Facts about rats

Facts about rats
  1. Water: A rat can survive without water for longer than a camel
  2. Survival: A rat can tread water for up to 3 days and also survive being flushed down the toilet – and it can find its way up the building by the same route it was flushed out of!
  3. Orientation: Rats have a good sense of direction; once they learn a route, they don’t forget it
  4. Spawn: In just 1 year, a pair of rats (brown rats) and their offspring can grow to 2,000 rats
  5. Fall: A rat can fall 15 meters and land unharmed
  6. Gender: A rule of thumb for telling the difference between male and female rats is that males are generally larger and have more coarse fur than females. Female rats are generally more active and playful than males
  7. Rat-baiting: In the early 19th century, the sport of rat-baiting was very popular in England. The sport involved one man or dog being set to fight hundreds of rats. The record holder was the bull terrier ‘Jacko’, who in 1862 killed 100 rats in 5 minutes and 28 seconds
  8. Rat tails: Rats’ tails are used for balance and communication. Rats can also contract and dilate the blood vessels in their tails, regulating their body temperature (they don’t sweat like humans)
  9. Disease spreaders: Rats have long been considered disease spreaders by humans. There are more than 10 diseases that rats have helped spread among humans. The worst of these was the bubonic plague in medieval Europe
  10. Pests: Apart from spreading diseases, we also consider rats to be pests, destroying pipes, buildings, food, etc. In northeast India, every 48 years, two states are hit by a cyclical phenomenon called ‘Mautam’. Here, the states are overrun by hungry rats that eat everything in their path in what is referred to as a ‘rat flood’.
Fact: Rats breed a lot if they have the opportunity
Attribution: GothicBloodFreak – fotocommunity.com

Fact: In 1 year, a pair of rats and their offspring can grow to 2,000 rats

Social behavior of rats

  • Social animals: Rats are highly social animals that enjoy the company of other rats as well as humans (the latter only applies to domestic rats)
  • Lonely: Without company, rats tend to become lonely and depressed
  • Care: Rats take care of sick and injured team members
  • Peer pressure: Rats succumb to peer pressure, just like humans. Brown rats tend to disregard personal experience to copy the behavior of their peers. The urge to conform is so strong that they will even eat inedible food if they are with other rats that eat it
  • Cleanliness: Rats are very clean animals that spend several hours a day grooming themselves and their group members


More facts about rats

  • Swimming: Rats can swim and most of them enjoy it
  • Teeth: Rats’ teeth grow 11 – 14 cm per year. Rats keep them down by constantly gnawing on things around them (including cement, bricks, wood, pipes, animals, etc.)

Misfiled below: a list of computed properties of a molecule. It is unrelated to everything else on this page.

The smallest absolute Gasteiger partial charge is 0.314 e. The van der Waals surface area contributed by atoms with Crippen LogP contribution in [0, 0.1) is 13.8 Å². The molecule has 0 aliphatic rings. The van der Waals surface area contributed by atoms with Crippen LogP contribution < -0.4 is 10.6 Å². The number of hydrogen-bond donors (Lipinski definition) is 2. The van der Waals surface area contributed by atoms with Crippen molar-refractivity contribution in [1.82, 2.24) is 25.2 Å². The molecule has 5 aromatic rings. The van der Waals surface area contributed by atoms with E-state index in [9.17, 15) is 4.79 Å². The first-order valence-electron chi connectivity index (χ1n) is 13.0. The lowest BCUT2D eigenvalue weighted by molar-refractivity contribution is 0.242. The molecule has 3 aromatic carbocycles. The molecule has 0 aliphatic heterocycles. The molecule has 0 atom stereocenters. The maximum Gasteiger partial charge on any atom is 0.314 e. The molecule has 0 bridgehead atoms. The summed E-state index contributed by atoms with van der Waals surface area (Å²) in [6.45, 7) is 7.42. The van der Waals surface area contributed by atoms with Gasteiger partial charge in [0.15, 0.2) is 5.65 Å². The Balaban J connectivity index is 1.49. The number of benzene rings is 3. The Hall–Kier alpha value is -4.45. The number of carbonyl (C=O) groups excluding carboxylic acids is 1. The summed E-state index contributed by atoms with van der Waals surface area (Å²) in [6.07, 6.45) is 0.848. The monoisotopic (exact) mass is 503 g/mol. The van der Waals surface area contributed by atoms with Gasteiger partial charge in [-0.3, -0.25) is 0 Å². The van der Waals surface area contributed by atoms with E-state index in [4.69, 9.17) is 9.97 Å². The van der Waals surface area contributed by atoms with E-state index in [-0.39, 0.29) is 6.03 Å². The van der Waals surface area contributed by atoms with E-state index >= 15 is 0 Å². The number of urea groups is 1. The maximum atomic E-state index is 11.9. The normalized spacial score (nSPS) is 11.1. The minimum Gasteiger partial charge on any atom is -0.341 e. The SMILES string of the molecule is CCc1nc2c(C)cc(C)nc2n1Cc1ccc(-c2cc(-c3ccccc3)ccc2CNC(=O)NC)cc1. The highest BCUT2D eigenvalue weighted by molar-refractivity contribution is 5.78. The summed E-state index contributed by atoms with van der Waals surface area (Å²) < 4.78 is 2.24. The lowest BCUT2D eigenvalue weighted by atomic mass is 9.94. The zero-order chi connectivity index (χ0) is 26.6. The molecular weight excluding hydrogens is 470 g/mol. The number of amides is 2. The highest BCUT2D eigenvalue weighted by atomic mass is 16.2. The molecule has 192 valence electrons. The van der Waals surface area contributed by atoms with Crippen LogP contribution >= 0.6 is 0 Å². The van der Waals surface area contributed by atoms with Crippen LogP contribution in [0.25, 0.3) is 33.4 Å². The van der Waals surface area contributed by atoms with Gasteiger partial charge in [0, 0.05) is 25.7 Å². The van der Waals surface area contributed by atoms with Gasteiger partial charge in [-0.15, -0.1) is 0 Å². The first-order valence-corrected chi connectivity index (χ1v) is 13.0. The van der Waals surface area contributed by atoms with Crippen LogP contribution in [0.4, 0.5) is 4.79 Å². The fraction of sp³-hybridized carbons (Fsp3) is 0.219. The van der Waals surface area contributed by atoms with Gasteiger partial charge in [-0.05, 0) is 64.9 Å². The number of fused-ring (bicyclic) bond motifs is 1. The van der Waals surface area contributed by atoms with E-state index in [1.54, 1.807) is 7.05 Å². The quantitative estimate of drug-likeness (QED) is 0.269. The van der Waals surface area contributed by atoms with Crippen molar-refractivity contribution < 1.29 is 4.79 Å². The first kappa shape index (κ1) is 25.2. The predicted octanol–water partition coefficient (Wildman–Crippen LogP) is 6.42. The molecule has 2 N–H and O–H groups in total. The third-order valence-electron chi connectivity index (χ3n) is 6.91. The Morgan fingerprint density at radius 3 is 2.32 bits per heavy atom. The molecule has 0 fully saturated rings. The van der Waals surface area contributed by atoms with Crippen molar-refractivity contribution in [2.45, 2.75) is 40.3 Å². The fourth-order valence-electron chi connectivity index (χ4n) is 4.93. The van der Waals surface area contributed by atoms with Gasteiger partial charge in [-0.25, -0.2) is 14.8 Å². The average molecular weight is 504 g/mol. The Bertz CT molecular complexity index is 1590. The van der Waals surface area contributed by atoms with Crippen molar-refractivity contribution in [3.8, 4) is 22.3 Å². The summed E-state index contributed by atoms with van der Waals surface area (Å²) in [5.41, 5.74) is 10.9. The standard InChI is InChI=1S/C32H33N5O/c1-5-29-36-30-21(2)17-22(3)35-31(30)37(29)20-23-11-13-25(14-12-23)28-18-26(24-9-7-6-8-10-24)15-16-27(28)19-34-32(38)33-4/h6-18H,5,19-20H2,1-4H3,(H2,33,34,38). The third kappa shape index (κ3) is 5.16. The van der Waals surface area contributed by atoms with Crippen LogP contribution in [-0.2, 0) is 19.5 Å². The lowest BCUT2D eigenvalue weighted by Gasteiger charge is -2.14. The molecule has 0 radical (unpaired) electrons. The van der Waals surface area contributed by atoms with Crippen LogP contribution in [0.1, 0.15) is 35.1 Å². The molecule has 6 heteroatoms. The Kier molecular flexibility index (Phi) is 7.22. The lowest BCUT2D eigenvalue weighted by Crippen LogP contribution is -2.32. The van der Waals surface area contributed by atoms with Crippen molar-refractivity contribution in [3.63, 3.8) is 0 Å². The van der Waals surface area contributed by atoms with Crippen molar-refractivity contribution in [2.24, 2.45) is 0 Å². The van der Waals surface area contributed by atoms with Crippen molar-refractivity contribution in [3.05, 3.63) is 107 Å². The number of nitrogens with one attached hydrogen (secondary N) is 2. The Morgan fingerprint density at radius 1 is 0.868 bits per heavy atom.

• Conflict-averse: Rats are very curious but conflict-averse; they almost always choose to flee when faced with a potential threat
  • Mice and rats: In biology, rats are distinguished from mice by their size. They are considered two different genera, but belong to the same family and subfamily, and are thus very closely related
  • Root species: There are 56 known species of rats in the world. Of these, the brown rat (Rattus norvegicus) and the black rat (Rattus rattus) are the most common and widespread
  • Activity: Although rats are usually considered nocturnal, they are most active for a few hours around dusk – the rest of the day is spent being less active and sleeping
  • Age: Pet rats typically live 2-3 years
Rats are very social animals
Attribution: Zboralski – Wikipedia.org

Fact: Rats are highly social; they care for sick group members and also get lonely if they live alone


The rat and man

  • Chinese zodiac signs: The rat is the first of the twelve animals in the Chinese zodiac. Children born under this sign are – according to Chinese astrology – creative, intelligent, honest, ambitious and generous
  • The Romans: For the ancient Romans, the rat was a sign of good luck, and in China today the rat is a sign of wealth
  • TV: Rats have appeared in over 400 movies and participated in close to 100 TV series
  • Root temple: In the city of Deshnoke (India), there is a Hindu temple dedicated to the rat goddess Karni Mata. The temple houses more than 20,000 rats and is a tourist attraction!
  • Pets: Although the facts about when and how rats became human pets are not entirely clear, the most widely accepted theory is that it started with rat catchers in the 19th century; they were paid by the authorities to catch and kill rats, but to keep their business going, they started keeping and breeding rats. In doing so, rat catchers realized how intelligent and loyal rats can be; the rat’s life as a pet had begun